Minor esthetic quibbles aside, and especially if you've been to NYC before, I could easily see a Manhattan-focused trip of 3 - 5 nights but based from here.  The views alone are superior to anything even remotely affordable in NYC proper, yet you get those views and an NYC-level quasi-luxury hotel, but at more reasonable pricing.  All in glorious Hoboken.

The alternative is renting a private residence, which certainly makes sense for longer stays.  A quick glance at Airbnb shows a whole bunch of very nice places, right where you want to be.  Which is east of Willow Avenue, north of 9th (or so), and south of 15th, shown here, but note I never saw anything sketchy within or without this area.  So, for example, don't hesitate to book at Hudson and 5th Street if it looks nice to you, or if you'll be using transportation from Hoboken Terminal frequently.


While the vast majority of my hiking activity was urban in nature, I'll start with some parks, obvious and otherwise.  All rate at least a Textbook or Killer rating.

Here are a few notes that might help you plan (or motivate) an outing. 

  • Hit a museum on 5th Avenue on the Upper East Side and then walk around the northern tip of Jaqueline Kennedy Onassis Reservoir In Central Park for this, before cruising south through the park and then out to Columbus and down to Midtown.
  • We visit The High Line on every trip; start at either end, and plan on lunch or drinks before, during and/or after - we often do all 3.  It is one of my favorite outdoor experiences in the world - and it's easy to combine with a visit to the incredible Whitney Museum (see below).
  • Do not miss Liberty State Park in Jersey City - it was my first visit and I was very impressed - even in the absolute dead of winter.  It is an easy 20 minute ride on the excellent Hudson - Bergen light rail line from Hoboken, and once there, you'll be knocked out by the bucolic expanse, a very moving and impressive 9/11 memorial, a super-cool old train station and train shed, and Diamond Certified views of western NYC from Midtown to Downtown.  
  • More don't-miss shoreline can be had at Hoboken's lovely waterfront parks, Pier A and Pier C - both have amazing greenery and views, and are in very close proximity to all of Hoboken.  You won't visit many city parks like these.


Retired, a few dollars in my pocket, and almost 3 weeks here, often on my own?  Eating and drinking?  Well, yes, thank you very much.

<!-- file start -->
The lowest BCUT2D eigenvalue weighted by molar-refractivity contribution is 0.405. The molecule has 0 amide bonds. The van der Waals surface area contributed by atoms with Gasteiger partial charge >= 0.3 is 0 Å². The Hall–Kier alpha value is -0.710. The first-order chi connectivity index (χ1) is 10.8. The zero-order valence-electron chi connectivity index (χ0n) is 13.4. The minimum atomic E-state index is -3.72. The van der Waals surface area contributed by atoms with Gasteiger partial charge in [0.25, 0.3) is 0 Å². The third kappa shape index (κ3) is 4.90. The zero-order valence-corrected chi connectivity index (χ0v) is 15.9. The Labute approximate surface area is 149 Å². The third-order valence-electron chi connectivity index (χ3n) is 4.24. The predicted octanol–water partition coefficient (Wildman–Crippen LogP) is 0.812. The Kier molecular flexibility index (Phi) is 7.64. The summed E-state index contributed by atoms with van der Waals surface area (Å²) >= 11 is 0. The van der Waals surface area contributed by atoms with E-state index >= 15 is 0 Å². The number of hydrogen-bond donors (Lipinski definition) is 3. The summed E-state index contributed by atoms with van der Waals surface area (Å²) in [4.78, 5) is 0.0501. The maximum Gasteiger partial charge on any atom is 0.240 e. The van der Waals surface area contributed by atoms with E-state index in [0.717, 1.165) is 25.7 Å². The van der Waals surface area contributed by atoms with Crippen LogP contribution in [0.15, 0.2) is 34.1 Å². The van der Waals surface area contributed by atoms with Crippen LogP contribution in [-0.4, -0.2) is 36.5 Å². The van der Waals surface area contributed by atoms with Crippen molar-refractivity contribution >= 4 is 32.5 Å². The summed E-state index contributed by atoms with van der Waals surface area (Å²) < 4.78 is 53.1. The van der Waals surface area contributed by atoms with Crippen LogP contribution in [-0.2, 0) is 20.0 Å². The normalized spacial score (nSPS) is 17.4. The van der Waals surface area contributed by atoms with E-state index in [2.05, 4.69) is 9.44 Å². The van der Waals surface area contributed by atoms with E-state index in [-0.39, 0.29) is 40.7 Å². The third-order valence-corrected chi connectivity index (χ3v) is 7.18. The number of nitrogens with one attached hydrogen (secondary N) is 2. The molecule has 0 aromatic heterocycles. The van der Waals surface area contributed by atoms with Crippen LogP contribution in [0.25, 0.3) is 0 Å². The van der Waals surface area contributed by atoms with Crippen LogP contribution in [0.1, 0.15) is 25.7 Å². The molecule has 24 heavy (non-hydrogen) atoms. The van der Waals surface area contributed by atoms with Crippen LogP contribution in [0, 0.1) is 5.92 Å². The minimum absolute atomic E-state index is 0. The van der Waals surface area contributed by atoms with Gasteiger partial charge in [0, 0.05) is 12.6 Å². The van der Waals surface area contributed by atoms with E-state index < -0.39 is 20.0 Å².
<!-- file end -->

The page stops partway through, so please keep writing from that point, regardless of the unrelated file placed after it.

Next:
But believe me, I visited all of these simply as a service to you, my loyal reader.  In fact, it was a lot of work having this much fun.  But in the end, I just want everyone to be happy, so yes, I went to each and every one of these spots - hey, youz gotta problem wit dat?

If not, strap yourself in:  this could get rough.  

And a Pro Tip:  make reservations for all meals when possible, even in Hoboken and even if it seems silly.  We had a couple of disappointments when we didn't, and it wasn't just the holidays - a lot of people live here (!).

I provide links when I can for Textbook or better places.

Enjoy - wow, I know I sure did.

  • Great wings and overall scene
Hoboken Hot BagelsTextbook
  • Our go-to during the trip
Baja:  Serviceable
bwe' KafeKiller
  • Coffee, and there's a couple of them
  • Another go-to
  • The nice bar/restaurant at W Hoboken; great waterfront views
Urban Coalhouse:  Serviceable
Pilsener Haus & BiergartenTextbook
  • One of my favorite spots in town
Carpe DiemTextbook
  • Probably my local if I lived here 
Uptown PizzeriaTextbook
  • Real-deal cocktail bar
  • An Alaska Airlines flight attendant on our way out here raved about this, and she wasn't wrong
City Bistro:  Serviceable
  • A go-to for brunch, for many years (or so I'm told)
Bin 14Killer
  • Great wine bar, but also great food
Light Horse Tavern (Jersey City):  Diamond Certified
  • One of the most gorgeous, historic taverns I've ever seen
Elysian CaféDiamond Certified
  • As above
  • We tried this late in the trip; bready but excellent
  • Superb brick oven thin crust pizza, in a nice wine bar-like setting 
Dino & Harry's SteakhouseDiamond Certified
  • Our Christmas Eve dinner pick was also beyond Textbook